Craig visited a language community in Southeast Asia that needed bridges because they could not transport their rice to a local market. A transformational development organization offered to train the language community on how to build the bridge but told them they would have to fund it entirely on their own. The community agreed, raising all the money needed to pay for materials and labor, and the bridge was built. Some of the community leaders proudly showed Craig their ledger. “Look,” they said. “We know everyone who contributed to this project!”

    Now the language community doesn’t just have bridges, but they have strengthened their local economy, gained effective knowledge and enabled their entire village to take ownership of and invest in the project. Encouraged by their success, the community moved on to build wells, dig latrines and spearhead other improvements.

    Craig noted how much of a difference transformational development made in that community, “compared to an [outside] group coming saying, ‘We'll paint that building for you’ and do nothing to empower you,” he concluded.

  • 2. Transformational development is not top down.

    Instead of doing something for a community, Wycliffe desires to do it with the community and let them take the lead. The community is the one who sets the agenda and identifies the priorities. “As long as it’s not against biblical principles,” Craig explained, “there will be times when the community will want something that might not have been in our plan, but maybe we should do that instead.”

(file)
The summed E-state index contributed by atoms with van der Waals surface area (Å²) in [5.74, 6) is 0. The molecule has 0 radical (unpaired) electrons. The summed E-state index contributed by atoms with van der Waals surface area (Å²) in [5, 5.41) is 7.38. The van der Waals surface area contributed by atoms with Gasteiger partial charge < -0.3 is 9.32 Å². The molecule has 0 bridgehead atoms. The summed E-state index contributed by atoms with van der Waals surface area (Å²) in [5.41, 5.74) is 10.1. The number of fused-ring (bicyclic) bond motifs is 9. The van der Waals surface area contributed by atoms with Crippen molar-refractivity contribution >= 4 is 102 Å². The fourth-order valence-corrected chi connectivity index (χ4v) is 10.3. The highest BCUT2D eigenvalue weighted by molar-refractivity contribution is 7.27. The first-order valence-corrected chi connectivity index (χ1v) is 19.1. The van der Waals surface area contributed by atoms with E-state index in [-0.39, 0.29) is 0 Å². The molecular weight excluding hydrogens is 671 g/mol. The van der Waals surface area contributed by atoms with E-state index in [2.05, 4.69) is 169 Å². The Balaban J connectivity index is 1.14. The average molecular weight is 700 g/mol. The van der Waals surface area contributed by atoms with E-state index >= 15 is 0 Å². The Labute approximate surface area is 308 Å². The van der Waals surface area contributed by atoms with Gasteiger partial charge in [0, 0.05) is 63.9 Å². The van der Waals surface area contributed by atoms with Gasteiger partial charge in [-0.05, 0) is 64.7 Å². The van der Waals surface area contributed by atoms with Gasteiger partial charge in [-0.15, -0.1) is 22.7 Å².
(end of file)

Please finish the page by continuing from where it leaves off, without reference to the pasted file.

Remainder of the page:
• 3. Practitioners follow an asset-based approach.

    It’s easy to be tempted to automatically try to fix problems when you first encounter them, but an asset-based approach focuses on what the community already has that is working well.

    “God’s been in that community long before Wycliffe,” Craig said, “and he put resources in that community for those people. [Instead] of telling them that they need to be fixed and you are going to help them, understand that it is their community and God has given them assets to solve those problems.”

  • 4. It is important that both the community and the development organization bring value to the project.

    The language community and the development organization must be equal partners in the project, both bringing something valuable to the table. “If SIL brings knowledge on how to do the translation, then perhaps the language community could provide for physical needs such as a building or food for a workshop,” Craig said. This not only helps strengthen the quality of the initiative but also grows and strengthens relationships, both within the community and between the community and the outside teams.

  • 5. Communities speak into what needs to be changed and the effectiveness of change.

    Effective transformation isn’t caused by a translated Bible just sitting on a shelf. Instead God’s Word needs to settle deep into the hearts and minds of people, resulting in holistic changes throughout the community. For example as a result of Bible translation, how do peoples’ identities and their relationships between each other and God change? Is the community becoming more resilient in the face of globalization, urbanization, climate change and environmental problems? Is the community flourishing spiritually, physically and economically? Are unjust systems becoming more just?

    Transformational development seeks to show how God’s Word impacts all areas of individuals' lives and community life as a whole, making a difference to their social, spiritual, physical and economic experiences.

Dreaming Bigger

Transformational development is significantly impacting communities across the globe, changing the hearts and minds of both local and national leaders. Wycliffe’s great desire is to empower and serve the local church in its transformational development efforts. "My big dream," Craig said, "is that … we could encourage [the church] and inspire them to live out their big dreams through Christ."

Learn more about transformational development in our webinar.